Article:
Easy PC

Last night I watched some actual television, with the commercial breaks and everything.

So I saw the new Microsoft ads from CP&B about 14 times over the course of a couple of hours.

[Ad frequency in the USA is truly staggering.]

I had the weirdest experience: I could feel my feelings towards Microsoft changing, subtly, each time the commercial shamelessly, blatantly, tugged at my heart strings. I felt, perceptibly, that I liked PCs a little more.

I thought about my Sony Windows laptop, lying neglected, forlorn, in the other room and felt perhaps I should boot it up.

My brain began to reverse engineer my previous memories, eroding the evil empire positioning, re-positioning it as one of a number of perceptions, distancing it from being my belief.

This was an odd feeling.

Each time the ad washed over me I felt a little more part of a PC world, one that I have only recently in fact moved away from.

I started to feel connected to that girl with glasses and that guy who sells fish and the dude with the beard and Bill and Pharrell.

[Not Deepak Chopra though - his fusion of Indian mysticism and garbled expressions from quantum mechanics peddled as healing and self help gets my goat.]

And each time I became more aware of the sensation itself at a different level, at a stage removed as I wondered how this was working and considered the strategy sitting behind it.

[Speaking of misappropriating Indian mysticism] This reminded me of an Indian meditation concept called Vipassana. It's a meditation that allows you be aware of what you experiencing, an awareness of the experience one stage removed, via introspection and that.

I had that, but with ads.

As Eric points out, the campaign is inclusive - most people are part of the PC world already. They just need a little something to let them feel proud about it.

I even liked the Seinfeld ones.

Part of what CP&B are so good at is changing, or re-framing, the conversation around the brand.

D&AD 2046

World Survives

A long time ago I had to do some creative writing for the IPA Diploma thing.

I had pretty much forgotten about it, but a comment Nick left on the a previous post reminded me of it.

So I thought I'd post it.

It's about the future of the industry and that. I'm pretty bullish on things being awesome. In fact, one of the things I made up has already happened.

[This is way, way beyond the impact horizon. But it is fun.]


The best creative work in the world is being celebrated as the results from the first round of judging of the D&AD Global Awards are released on the Grid.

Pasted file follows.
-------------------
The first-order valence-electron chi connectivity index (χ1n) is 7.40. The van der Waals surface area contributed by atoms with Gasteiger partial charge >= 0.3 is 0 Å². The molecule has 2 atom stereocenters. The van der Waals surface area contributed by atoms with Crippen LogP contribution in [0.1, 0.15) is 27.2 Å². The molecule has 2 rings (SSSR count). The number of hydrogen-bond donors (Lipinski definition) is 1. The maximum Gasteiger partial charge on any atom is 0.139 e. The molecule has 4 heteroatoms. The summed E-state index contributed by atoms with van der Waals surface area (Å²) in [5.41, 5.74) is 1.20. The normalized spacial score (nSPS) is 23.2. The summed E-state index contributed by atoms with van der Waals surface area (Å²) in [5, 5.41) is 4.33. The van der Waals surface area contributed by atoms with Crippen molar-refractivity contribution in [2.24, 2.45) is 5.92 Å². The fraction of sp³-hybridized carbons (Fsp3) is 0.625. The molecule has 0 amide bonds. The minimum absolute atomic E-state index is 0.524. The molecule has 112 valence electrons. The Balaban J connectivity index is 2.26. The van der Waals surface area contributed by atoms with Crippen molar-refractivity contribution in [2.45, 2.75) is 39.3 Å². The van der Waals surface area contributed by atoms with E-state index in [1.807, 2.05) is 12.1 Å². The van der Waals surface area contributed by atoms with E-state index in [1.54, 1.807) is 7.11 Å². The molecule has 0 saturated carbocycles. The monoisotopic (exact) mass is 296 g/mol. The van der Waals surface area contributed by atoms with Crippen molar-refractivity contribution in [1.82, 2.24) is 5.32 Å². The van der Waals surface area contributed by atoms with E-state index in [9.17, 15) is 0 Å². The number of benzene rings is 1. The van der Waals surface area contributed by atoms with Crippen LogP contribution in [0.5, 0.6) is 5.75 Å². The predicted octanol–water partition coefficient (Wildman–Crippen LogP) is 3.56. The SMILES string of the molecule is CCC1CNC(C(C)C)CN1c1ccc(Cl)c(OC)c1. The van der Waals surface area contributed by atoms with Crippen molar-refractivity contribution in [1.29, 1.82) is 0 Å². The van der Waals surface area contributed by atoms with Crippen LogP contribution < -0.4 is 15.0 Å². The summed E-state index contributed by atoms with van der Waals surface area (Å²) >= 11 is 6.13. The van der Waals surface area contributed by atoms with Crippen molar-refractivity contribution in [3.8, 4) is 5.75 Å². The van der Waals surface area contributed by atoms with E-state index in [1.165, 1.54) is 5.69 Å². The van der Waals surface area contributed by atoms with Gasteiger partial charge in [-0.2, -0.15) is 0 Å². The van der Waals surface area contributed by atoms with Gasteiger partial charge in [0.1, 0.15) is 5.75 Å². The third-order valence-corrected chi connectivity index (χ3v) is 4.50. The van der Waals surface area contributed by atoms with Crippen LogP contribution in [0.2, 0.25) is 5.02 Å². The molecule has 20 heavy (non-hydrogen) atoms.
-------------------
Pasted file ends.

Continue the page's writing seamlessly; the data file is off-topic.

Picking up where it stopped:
This year 895 entries from the 6,405,000 received from 75 nations will be included in The D&AD Annual Show 2046, being held predominantly in a bespoke virtual space, with Grid-linked dinner ceremonies at 12 key hubs.

Since the turn of the century the awards have gone from strength to strength as the categories for inclusion have been forced wider and wider by prevailing cultural currents.

The content explosion of 2010s, when the launch of the Apple iCreator series of workstations entirely democratised the means of content production, enabling anyone with an idea to easily produce professional quality expressions of it, triggered a creative arms race between consumers and advertisers.

Awash in an ocean of free non-commercial content, consumers continued to screen out interruptive advertising, threatening the media supply business model in the process.

Brand communicators began to explore new areas of content enhancement; ploughing trillions into technology and neuroscience R&D, they began to offer consumers value-added experiences they couldn’t get from the Mymedia producers.

This year’s nominees, vying for the rarely bestowed Iridium Pencil, demonstrate the array of creativity now employed to sell products. The most nominated work is the global phenomenon Love, the immersive brand experience crafted by dotinfinity for Coca-Cola.

This psycho-sexual role playing game uses non-invasive electrical stimulation to generate primary emotional and pleasure responses in the users, known as Lovers, who maintain that the sensations in the game are as potent as anything experienced in real relationships.

The first feature film designed and produced in entirety as advertising has also been nominated. The film, Nike’s Just Do It, features the ever youthful Metaman alongside avatar actors created by W&K for the movie.

This year’s surprise design hit is the Sony Connected Identity LCD skin print. Every wearer is Grid-linked and the liquid crystal tattoo responds to any changes in the network. Design collective Umbilical created the must have fashion item.

This year also sees the first entry from the agency Artificial Life. The 60 second brand film is a heart warming slice of life for Persil. Their entry hearkens back to an earlier, simpler age in both form and content, which is surprising since the agency is made up entirely of 9th generation artificial intelligences.

Selling Happiness